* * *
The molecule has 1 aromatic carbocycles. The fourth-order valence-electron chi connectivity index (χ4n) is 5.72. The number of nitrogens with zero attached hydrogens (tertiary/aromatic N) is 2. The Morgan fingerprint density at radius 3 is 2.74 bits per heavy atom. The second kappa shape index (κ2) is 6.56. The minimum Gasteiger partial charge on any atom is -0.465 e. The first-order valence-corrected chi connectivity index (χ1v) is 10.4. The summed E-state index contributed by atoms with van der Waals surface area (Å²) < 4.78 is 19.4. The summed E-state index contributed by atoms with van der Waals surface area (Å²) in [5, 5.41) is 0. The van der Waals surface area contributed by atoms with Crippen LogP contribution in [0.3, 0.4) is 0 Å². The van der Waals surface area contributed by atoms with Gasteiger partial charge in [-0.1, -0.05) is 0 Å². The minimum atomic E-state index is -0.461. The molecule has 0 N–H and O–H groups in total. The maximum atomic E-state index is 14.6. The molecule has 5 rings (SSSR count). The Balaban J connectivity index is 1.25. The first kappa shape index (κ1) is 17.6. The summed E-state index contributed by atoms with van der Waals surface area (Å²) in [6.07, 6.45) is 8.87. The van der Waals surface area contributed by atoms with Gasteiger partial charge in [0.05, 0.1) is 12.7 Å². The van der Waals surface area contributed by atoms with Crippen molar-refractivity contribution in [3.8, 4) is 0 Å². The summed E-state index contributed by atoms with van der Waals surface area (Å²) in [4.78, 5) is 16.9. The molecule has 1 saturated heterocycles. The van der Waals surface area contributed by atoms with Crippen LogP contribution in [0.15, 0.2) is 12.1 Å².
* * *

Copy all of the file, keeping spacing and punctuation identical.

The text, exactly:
The molecule has 1 aromatic carbocycles. The fourth-order valence-electron chi connectivity index (χ4n) is 5.72. The number of nitrogens with zero attached hydrogens (tertiary/aromatic N) is 2. The Morgan fingerprint density at radius 3 is 2.74 bits per heavy atom. The second kappa shape index (κ2) is 6.56. The minimum Gasteiger partial charge on any atom is -0.465 e. The first-order valence-corrected chi connectivity index (χ1v) is 10.4. The summed E-state index contributed by atoms with van der Waals surface area (Å²) < 4.78 is 19.4. The summed E-state index contributed by atoms with van der Waals surface area (Å²) in [5, 5.41) is 0. The van der Waals surface area contributed by atoms with Crippen LogP contribution in [0.3, 0.4) is 0 Å². The van der Waals surface area contributed by atoms with Gasteiger partial charge in [-0.1, -0.05) is 0 Å². The minimum atomic E-state index is -0.461. The molecule has 0 N–H and O–H groups in total. The maximum atomic E-state index is 14.6. The molecule has 5 rings (SSSR count). The Balaban J connectivity index is 1.25. The first kappa shape index (κ1) is 17.6. The summed E-state index contributed by atoms with van der Waals surface area (Å²) in [6.07, 6.45) is 8.87. The van der Waals surface area contributed by atoms with Gasteiger partial charge in [0.05, 0.1) is 12.7 Å². The van der Waals surface area contributed by atoms with Crippen molar-refractivity contribution in [3.8, 4) is 0 Å². The summed E-state index contributed by atoms with van der Waals surface area (Å²) in [4.78, 5) is 16.9. The molecule has 1 saturated heterocycles. The van der Waals surface area contributed by atoms with Crippen LogP contribution in [0.15, 0.2) is 12.1 Å².